Superman: Man of Tomorrow- A Review

I may not talk about it much, but I really am a fan of animated Superman stories.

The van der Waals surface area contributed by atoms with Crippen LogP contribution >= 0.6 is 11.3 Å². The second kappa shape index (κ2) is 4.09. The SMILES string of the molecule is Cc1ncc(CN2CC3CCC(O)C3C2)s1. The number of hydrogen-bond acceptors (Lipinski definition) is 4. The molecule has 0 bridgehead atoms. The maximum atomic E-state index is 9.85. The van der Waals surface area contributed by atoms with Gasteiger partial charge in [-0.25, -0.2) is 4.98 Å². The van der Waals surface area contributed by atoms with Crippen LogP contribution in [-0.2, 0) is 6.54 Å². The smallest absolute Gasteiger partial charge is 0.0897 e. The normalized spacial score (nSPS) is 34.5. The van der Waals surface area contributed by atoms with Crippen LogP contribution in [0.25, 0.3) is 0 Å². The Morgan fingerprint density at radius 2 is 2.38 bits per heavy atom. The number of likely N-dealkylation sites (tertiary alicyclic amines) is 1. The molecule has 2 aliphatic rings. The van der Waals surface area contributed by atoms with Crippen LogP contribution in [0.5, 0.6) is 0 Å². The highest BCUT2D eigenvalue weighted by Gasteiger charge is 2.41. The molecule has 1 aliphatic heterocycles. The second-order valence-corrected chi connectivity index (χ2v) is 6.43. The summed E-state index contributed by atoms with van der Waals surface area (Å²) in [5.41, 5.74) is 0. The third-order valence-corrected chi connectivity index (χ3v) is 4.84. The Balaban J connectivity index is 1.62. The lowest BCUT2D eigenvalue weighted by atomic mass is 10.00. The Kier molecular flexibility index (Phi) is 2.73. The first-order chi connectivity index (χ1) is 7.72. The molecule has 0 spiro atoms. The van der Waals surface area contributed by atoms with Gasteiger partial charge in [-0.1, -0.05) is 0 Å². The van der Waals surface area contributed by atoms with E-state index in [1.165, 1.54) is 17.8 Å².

As I said a few years ago when reviewing the latest Donner Superman release, I think the Max Fleischer Superman shorts are right there as one of the best adaptations of the character outside of the comics. And maybe in comics, too!Growing up, I also enjoyed Superfriends and vaguely remembered the Ruby-Spears series, which I picked up a few years back when it was released on DVD and liked as well. I watched, religiously, all the Timmverse animated series from Batman: The Animated Series all the way through Justice League Unlimited, and drank the Kool Aid for those too!  I’ve had my eye a little bit on the made-for-DVD movies that have been the zeitgeist ever since JLU ended, and while I’ve enjoyed a couple of them, the only reason I haven’t been more into them is because I think I’m too much of a purist. My feeling is, if you’re going to advertise these things as basically being direct adaptations of the source material, then by all means make them that way. Instead, what we’ve gotten have been generic-anime looking outputs with some minor design nuances that are used to distinguish each movie from the next, but to me have just been vanilla (with some exceptions). When I heard DC was rebooting (I guess?) their animated DVD universe, which had become more or less shared for a little while, and that they were starting with a Year One Superman story, my curiosity was piqued. I finally got around to watching Man of Tomorrow this month, and thought I’d write a review for you guys.  Pros: I like this animation style. It doesn’t feel like something married to Bruce Timm while still maintaining a look that is different from other cartoons out there. The style of thick black lines around all the drawings and characters is visually interesting and I hope they keep it. Metropolis here looks really cool too. The lead animator/background artist and director have really doubled down on a more literal City of Tomorrow for the Man of Tomorrow, and while I don’t always think this works in the comics, it really works here as it fits with the new animation style. You almost feel like you’re watching Superman Beyond.Finally, the voice cast. Perhaps the greatest strength of all these movies has been the inspiring direction of many talented real world actors. It is a strength of all the DCAU, really, and one thread that continued into the present day, and Darren Criss, Alexandra Daddario and especially Zach Quinto are wonderfully cast in their roles as Superman, Lois and Lex. Unlike some movies produced today about comic book characters, whose casting choices sometimes just leave you scratching your head (Jesse Eisenburg…?), the animated shows are always right around the target. As a result, it lets me as a fan know that there’s some love here by the creative team.Cons: Boy oh boy, I really don’t want this to be a retread of Man of Steel, but so be it.